84: Dunbar's Number

"The figure of 150 people has become known as 'Dunbar's Number.' The Number is a conjecture so far, supported only by statistical and anecdotal evidence. Dunbar, now at the University of Liverpool School of Biological Sciences, is conducting a 10-year study that may offer firm proof in 2008. ... On the web, humorist David Wong used the Number to launch a funny (but not-safe-for-work) screed about the 'monkeysphere' - 'the group of people who each of us, using our monkeyish brain, is able to conceptualize as people. ... [I]n our monkey brains the old woman next door is a human being, while the cable company is a big, cold, faceless machine. That the company is, in reality, nothing but a group of people every bit as human as the old lady, or that some kind old ladies actually work there and would lose their jobs if enough cable were stolen, rarely occurs to us.'
"Today, Dunbar's Number has gained currency among sociologists, anthropologists, managers and - increasingly - online game designers."

Dunbar's Number

Well, I had written a whole response to this piece. Just as I was coming to a close I accidentally hit the 'back' button on my brother's laptop (why the heck did they squeeze back and forward keys onto a tiny laptop setup?). My lack of familiarity with this keyboard and my imprecise fingers have sabotaged me once again...

Anyway, I'm going to sum up my post quickly...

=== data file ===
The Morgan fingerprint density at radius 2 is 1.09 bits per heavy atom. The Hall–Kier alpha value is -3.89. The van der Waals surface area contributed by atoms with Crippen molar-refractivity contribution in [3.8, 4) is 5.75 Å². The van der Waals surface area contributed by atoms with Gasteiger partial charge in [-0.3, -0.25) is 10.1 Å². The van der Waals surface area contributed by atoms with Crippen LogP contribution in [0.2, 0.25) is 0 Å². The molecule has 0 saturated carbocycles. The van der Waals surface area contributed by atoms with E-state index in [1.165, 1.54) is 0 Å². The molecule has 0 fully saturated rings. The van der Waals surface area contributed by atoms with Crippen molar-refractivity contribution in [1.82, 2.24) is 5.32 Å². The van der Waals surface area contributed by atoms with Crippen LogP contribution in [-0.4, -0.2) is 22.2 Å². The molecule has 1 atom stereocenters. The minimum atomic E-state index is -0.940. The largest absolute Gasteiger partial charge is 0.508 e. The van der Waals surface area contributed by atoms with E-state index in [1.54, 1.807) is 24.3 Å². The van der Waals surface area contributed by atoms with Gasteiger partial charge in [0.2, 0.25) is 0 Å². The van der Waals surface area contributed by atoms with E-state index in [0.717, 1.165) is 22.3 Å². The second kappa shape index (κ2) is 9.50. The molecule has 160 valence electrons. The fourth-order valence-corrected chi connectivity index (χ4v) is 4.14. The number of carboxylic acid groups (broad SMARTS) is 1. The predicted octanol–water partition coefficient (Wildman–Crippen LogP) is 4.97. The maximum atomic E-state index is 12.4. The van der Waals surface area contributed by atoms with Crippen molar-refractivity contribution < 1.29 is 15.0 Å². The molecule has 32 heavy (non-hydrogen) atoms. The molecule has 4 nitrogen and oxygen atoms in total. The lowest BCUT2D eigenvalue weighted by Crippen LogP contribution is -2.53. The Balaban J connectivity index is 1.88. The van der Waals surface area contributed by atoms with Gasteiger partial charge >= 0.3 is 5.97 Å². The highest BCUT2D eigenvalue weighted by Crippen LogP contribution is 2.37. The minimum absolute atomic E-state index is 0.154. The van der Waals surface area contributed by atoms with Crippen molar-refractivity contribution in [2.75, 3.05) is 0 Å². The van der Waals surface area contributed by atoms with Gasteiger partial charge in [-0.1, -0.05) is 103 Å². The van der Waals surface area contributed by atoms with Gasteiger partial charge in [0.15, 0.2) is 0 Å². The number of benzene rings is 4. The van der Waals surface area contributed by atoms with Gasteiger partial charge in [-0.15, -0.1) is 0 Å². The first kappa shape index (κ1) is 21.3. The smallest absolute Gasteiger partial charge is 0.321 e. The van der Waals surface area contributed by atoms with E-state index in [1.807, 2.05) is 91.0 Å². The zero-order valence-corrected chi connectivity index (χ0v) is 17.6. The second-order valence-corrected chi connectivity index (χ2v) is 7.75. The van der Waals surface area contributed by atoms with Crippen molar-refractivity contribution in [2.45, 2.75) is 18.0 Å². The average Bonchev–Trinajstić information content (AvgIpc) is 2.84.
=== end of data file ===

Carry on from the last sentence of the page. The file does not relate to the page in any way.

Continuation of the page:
Neat article. I liked how it summed up this week's issue of The Escapist by discussing some really interesting findings in the science of psychology. I got my BA in Psychology, and I have lost my intimacy with it since I graduated (even though it was less than a year ago). I was glad to revisit the subject within another subject that I enjoy.

Also, I just read and watched a bunch of cyberpunk (Neuromancer and the Ghost in the Shell movies and a few more titles that are really more general Sci-Fi than cyberpunk), and I can't wait to see what the future will bring in terms of implants and external memory sources. Socialization will certainly be changed by the advent of these technologies. As the author of the article stated there are already manifestations on the net in the form of "MySpace" and "Facebook". Things are going to get really exciting in the next few decades. I hope that I have an opportunity to jack into the matrix before my time is up (and don't mistake 'the matrix' to be the one described in those ridiculous movies with Keanu "I know kung fu" Reeves).

 

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